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Don't Call It Free


#1

Don't Call It Free

Devan Hawkins

In a scene from Michael Moore's 2007 documentary about the failures of the United States healthcare system, Sicko, the late British parliamentarian Tony Benn reads from a pamphlet distributed to the people of the U.K. shortly before the introduction of the National Health Service in 1948:

"Everyone, rich or poor, man, woman or child, can use it or any part of it... There is no insurance qualifications, but it is not a charity. You are paying for it mainly as taxpayers, and it will relieve your money worries in times of illness."


#2

Good point, but Devan, please get a proofreader. It's Bernie Sanders, no apostrophe. And you are A writer. Yeah, I know it's "free," but you turn people off from reading you, and we miss your point.


#3

Apostrophe AFTER the second "s" whenever the Sanders name is possessive.


#4

"Just like the NHS in the UK, such systems would be paid for by everyone for the benefit of everyone. All the systems are likely much cheaper systems than the ones we currently use because the remove the profits made by health insurance companies and student loan financers, but they are not free."

The above is the secret in plain-sight that the Koch Brothers' heavily funded network of think tanks never wants uttered. That's largely why the MSM never presents it--honestly.

Entities that purchase lobbyists and/or lawmakers in order to disable regulatory rules LOVE the word "free." You know, "Free Trade" and all that jazz. It's ONLY when benefits accrue to actual citizens in need that their Inner Sociopaths rear and they make lots of opposing Noise:

"When the term free is used it unfortunately plays right in the hands of demagogues who would like to portray the benefits of such free services as poor or lazy or worse use language that appeals to racist sentiments. They too will often label these programs as not being free, but instead of arguing that it is all citizens paying for the services, they will say it is the John Galt creators of the world being stolen from to help the masses."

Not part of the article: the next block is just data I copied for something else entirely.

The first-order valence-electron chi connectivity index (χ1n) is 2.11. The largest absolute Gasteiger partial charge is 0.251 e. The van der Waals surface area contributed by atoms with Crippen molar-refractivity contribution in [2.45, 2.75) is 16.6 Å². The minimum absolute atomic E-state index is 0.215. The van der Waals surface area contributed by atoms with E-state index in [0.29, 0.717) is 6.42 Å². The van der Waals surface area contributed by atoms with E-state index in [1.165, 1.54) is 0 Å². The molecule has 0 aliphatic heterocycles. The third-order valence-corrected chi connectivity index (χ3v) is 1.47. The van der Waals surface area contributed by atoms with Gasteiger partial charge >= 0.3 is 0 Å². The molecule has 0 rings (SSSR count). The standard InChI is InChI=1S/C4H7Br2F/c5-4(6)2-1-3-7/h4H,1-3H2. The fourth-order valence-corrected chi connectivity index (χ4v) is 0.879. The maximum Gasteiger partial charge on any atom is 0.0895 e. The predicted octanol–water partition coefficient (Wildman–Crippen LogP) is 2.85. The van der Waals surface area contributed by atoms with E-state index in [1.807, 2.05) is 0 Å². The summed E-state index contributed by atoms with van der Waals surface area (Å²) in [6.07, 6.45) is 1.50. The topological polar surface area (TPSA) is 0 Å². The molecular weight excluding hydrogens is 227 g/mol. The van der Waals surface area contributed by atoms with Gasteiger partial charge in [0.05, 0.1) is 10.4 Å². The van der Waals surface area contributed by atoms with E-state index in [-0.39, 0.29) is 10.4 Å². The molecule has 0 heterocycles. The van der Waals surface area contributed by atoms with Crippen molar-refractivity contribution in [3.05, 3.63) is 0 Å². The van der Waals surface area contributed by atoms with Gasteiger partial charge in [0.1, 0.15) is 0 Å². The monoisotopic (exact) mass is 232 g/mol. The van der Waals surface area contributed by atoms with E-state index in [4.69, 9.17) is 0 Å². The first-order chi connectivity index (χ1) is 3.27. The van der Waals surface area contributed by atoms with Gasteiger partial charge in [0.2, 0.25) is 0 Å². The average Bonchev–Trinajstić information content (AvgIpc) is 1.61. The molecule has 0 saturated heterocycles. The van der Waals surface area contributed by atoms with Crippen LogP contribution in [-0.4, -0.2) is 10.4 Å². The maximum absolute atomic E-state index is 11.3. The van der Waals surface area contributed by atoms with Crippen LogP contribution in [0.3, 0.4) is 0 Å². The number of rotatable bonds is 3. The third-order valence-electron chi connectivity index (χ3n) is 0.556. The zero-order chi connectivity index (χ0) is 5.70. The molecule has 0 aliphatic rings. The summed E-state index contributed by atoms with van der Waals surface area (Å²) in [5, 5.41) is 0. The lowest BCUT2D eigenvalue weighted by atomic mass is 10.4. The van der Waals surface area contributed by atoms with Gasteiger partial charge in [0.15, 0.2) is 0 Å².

#5

It's probably not the writer's fault. There are MANY typos in this piece.

"Benn's voice raises with a particular since of pride when he reads the phrase about the NHS not being a charity. It is not hard to understand why. Benn was a lifelong socialist and for him one of the most important parts of the NHS was likely that it is not charity provided by the wealthy for the poor, but rather exist because the working class funds it as a means to ensure access to these essential health services for themselves and their children."

In the first line, it should read "a particular sense of pride..."

In the fourth sentence, it should read: "but rather exists because..."

I also see words run together in other pieces posted today.


#6

Sander's: 5 of them. That is not a typographic error; that is ignorance.

The British NHS was funded as a national insurance scheme which debited the employee's wages the cost of one insurance stamp and the employer the cost of 3 insurance stamps to place into one's NHS book when I was first introduced to it in its hey-day. When Thatcher started to maggot British social democracy, dentists and surgeons were writing letters to the newspapers condemning what Thatcher was attempting to do to the NHS.The same insurance system covered unemployment benefits and one's future old-age pension. It worked well.

Australia and NZ also had a specific fund dedicated to welfare but that got subsumed into Consolidated Revenue a long time ago. In NZ, public hospitals are taxpayer-funded, as in Australia.The private specialists in both countries are allocated some beds in public hospitals as long as they do some work in the public hospitals, as in the UK. In Australia and New Zealand GPs and specialists are private although in Australia the government helps towards paying the bill by making a co-payment.The Australian system, since the Tory Howard goverment came to power in 1996, has been increasingly underfunded and is being bent steadily and deliberately towards the USAian health-chaos arrangement, as less and less is being spent on public hospitals and the government co-payment to GPs and specialists has remained the same for many years whilst costs have risen.

Now that NZ and Australia have signed the TPP, no doubt privatisation of health-care will proceed apace and government purchases of generic drugs will cease, forcing up what are already expensive prescription costs.

And don't let anyone fool you that the "Brexit" will do anything to improve Britain's NHS. Brexit takes the UK out from below the European Human Rights umbrella and into the hands of the neo-nazis, the loony-tune right Tories and their Bliarite counterparts in the Labour party, and will please the Murdoch gutter press no end. The banks will still do what banks always have done, which is to create debt and thereby their income.

How a country with the wealth of the USA cannot do the world's best health system beats me; if Sweden could do it, why not the USA?